Thursday, January 06, 2011

Speaking at the MySQL conference 2011

I just received a confirmation that my presentation proposal for the MySQL user conference 2011 was accepted! The title for my proposal is MQL-to-SQL: a JSON-based Query Language for RDBMS Access from AJAX Applications, and it covers pretty much everything implied by the title.

As always, the Hyatt Regency Hotel in Santa Clara, California serves as the venue. The conference will be held from April 11-14. Except for the venue and period, I think this year's conference will bear few similarities to previous editions. Let me try and explain.

This year's theme is "MySQL, the ecosystem and Beyond". This means that the conference is using MySQL as an anchor for a myriad of topics which are of interest to a large majority of MySQL users. This explicitly leaves room for subjects that may not be directly related to the MySQL product proper.

So, not only products with a direct link to MySQL, such as drizzle and MariaDB are covered; NoSQL databases like CouchDB, MongoDB and Cassandra are quite well represented and the conference committee actively reached out to the PostgreSQL community to submit proposals. Traditional topics like scalability, performance and tuning remain strongly present, just like high availability, failover, and replication. As always, some of the world experts in this field will be speaking. In addition, infrastructural topics like virtualization and cloud computing are well represented (but of course, especially with regard to database management); One of the things I'm thrilled about is the presence of developer and applicattion centric topics like GIS, rapid application development, and object relational mapping.

Just take a look at the full schedule to get a taste of what this event will be offering. Personally, I think it's a great setup, and I'm happy and honored to attend!

In a series of upcoming blog posts, I plan to explain some of the subject matter regarding my own talk. But for now, I just want to tell you that I think this is going to be a great conference! I'm looking forward to attending a lot of high quality sessions, and meeting world leading experts in the MySQL and open source database ecosystem. I hope to see you there!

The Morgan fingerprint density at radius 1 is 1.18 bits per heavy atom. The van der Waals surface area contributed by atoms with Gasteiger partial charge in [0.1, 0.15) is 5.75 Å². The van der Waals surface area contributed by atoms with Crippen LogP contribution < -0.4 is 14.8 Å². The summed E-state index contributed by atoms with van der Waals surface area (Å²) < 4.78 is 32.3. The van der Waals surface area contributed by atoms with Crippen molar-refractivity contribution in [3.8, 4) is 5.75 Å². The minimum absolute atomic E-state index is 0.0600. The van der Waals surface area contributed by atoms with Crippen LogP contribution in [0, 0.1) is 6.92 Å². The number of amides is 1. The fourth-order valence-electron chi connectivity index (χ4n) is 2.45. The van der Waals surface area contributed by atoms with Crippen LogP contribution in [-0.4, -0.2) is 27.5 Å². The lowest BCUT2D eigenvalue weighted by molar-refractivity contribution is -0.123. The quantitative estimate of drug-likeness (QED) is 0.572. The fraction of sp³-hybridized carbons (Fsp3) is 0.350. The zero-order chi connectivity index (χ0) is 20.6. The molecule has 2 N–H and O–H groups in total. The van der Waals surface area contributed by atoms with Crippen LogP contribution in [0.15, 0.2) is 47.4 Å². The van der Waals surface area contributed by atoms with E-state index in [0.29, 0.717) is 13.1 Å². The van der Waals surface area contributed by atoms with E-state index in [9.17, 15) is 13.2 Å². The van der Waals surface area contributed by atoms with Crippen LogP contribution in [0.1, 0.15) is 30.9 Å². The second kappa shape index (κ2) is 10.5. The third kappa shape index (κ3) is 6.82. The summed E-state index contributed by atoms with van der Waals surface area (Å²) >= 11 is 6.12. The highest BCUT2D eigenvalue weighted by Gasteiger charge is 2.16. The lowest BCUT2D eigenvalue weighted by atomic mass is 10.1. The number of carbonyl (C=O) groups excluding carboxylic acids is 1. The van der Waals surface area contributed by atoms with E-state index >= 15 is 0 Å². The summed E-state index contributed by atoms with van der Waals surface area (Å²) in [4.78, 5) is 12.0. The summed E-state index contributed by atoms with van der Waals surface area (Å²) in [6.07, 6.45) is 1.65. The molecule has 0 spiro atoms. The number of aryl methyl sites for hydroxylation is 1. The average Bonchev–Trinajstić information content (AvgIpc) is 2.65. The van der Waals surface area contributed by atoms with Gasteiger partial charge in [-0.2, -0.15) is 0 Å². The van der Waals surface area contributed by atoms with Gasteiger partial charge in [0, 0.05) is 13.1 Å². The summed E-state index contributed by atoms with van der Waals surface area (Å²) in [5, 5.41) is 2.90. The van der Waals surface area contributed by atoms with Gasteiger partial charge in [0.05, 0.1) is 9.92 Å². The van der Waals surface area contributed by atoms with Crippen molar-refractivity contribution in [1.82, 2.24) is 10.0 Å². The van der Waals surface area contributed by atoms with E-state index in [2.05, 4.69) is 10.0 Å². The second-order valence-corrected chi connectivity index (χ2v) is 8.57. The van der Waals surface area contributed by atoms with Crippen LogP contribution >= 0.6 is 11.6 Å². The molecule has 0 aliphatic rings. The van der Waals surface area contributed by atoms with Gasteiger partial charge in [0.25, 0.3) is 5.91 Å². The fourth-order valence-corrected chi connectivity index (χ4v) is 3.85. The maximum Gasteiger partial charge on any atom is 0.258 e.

Andy Grohe said...


This sounds very similary to your xmla4js. More like sql4js, no? Any thoughts on making this type of feature available in Pentaho via Java instead of PHP?

rpbouman said...

Hi Andy!

thanks for the comment :)

(Not sure this point came across, but the MQL that is subject of this talk is the Metaweb Query Language - not Pentaho's Metadata Query Language)

MQL-to-SQL is similar to Xmla4js that it makes it easier to access remote data from a modern javascript web application. But the similarities stop there:

- Xmla4js is a client-side javascript library to access existing XML/A servers; MQL-to-SQL is server-size PHP middleware to enable a RDBMS server to become a MQL server.

- Xmla4js takes MDX statements and discover commands as javascript strings from the client, wraps them inside SOAP envelopes to send them to the XML/A server; MQL-to-SQL receives MQL queries from the client and translates them to SQL statements so they can be executed by a RDBMS server

- Xmla4js receives SOAP responses and unmarshalls them into javascript data; MQL-to-SQL receives relational datasets from the RDBMS server, and sends them to the client as JSON results.

Despite these technical differences, MDX is analytic in nature, whereas MQL is (IMO) more suitable for OLTP purposes.

The current PHP implementation is just an initial one to see if it could be done. I think Java is actually a better fit for a number of reasons, as it offers better possibilities for concurrently executing the SQL statements (it's not impossible in PHP, but it's going to be ugly).

I would actually love to build a Java implementation but it's not on my short term to do list. However, I welcome any contributions to the project. I think MQL is a great language, and I'd love to have it inside Pentaho as well - For web applications, I think it's much better than SQL on multiple levels. So, if you're interested, let's talk about it and see if we can work something out together :)


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